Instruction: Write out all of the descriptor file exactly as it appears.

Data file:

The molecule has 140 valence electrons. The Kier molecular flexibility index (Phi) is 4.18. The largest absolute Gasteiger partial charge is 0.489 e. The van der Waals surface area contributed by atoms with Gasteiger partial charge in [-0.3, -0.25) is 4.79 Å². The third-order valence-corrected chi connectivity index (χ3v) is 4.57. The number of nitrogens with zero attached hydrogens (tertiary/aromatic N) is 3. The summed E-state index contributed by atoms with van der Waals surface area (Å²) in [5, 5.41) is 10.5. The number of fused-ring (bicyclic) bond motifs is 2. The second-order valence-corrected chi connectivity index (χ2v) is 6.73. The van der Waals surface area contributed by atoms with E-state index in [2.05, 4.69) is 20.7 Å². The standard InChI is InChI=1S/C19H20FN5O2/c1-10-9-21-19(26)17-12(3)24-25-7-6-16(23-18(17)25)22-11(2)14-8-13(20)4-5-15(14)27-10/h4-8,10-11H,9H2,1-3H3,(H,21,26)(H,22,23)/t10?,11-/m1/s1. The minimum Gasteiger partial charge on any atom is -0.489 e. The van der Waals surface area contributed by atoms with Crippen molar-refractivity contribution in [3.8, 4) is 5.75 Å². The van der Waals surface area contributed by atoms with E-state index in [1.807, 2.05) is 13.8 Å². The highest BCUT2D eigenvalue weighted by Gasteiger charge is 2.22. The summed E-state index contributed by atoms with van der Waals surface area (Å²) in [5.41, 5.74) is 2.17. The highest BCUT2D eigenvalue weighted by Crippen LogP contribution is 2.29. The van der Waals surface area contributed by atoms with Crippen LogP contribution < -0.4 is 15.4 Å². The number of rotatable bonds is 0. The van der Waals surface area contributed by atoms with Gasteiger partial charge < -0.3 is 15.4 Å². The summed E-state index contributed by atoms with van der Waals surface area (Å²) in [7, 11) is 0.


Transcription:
The molecule has 140 valence electrons. The Kier molecular flexibility index (Phi) is 4.18. The largest absolute Gasteiger partial charge is 0.489 e. The van der Waals surface area contributed by atoms with Gasteiger partial charge in [-0.3, -0.25) is 4.79 Å². The third-order valence-corrected chi connectivity index (χ3v) is 4.57. The number of nitrogens with zero attached hydrogens (tertiary/aromatic N) is 3. The summed E-state index contributed by atoms with van der Waals surface area (Å²) in [5, 5.41) is 10.5. The number of fused-ring (bicyclic) bond motifs is 2. The second-order valence-corrected chi connectivity index (χ2v) is 6.73. The van der Waals surface area contributed by atoms with E-state index in [2.05, 4.69) is 20.7 Å². The standard InChI is InChI=1S/C19H20FN5O2/c1-10-9-21-19(26)17-12(3)24-25-7-6-16(23-18(17)25)22-11(2)14-8-13(20)4-5-15(14)27-10/h4-8,10-11H,9H2,1-3H3,(H,21,26)(H,22,23)/t10?,11-/m1/s1. The minimum Gasteiger partial charge on any atom is -0.489 e. The van der Waals surface area contributed by atoms with Crippen molar-refractivity contribution in [3.8, 4) is 5.75 Å². The van der Waals surface area contributed by atoms with E-state index in [1.807, 2.05) is 13.8 Å². The highest BCUT2D eigenvalue weighted by Gasteiger charge is 2.22. The summed E-state index contributed by atoms with van der Waals surface area (Å²) in [5.41, 5.74) is 2.17. The highest BCUT2D eigenvalue weighted by Crippen LogP contribution is 2.29. The van der Waals surface area contributed by atoms with Crippen LogP contribution < -0.4 is 15.4 Å². The number of rotatable bonds is 0. The van der Waals surface area contributed by atoms with Gasteiger partial charge < -0.3 is 15.4 Å². The summed E-state index contributed by atoms with van der Waals surface area (Å²) in [7, 11) is 0.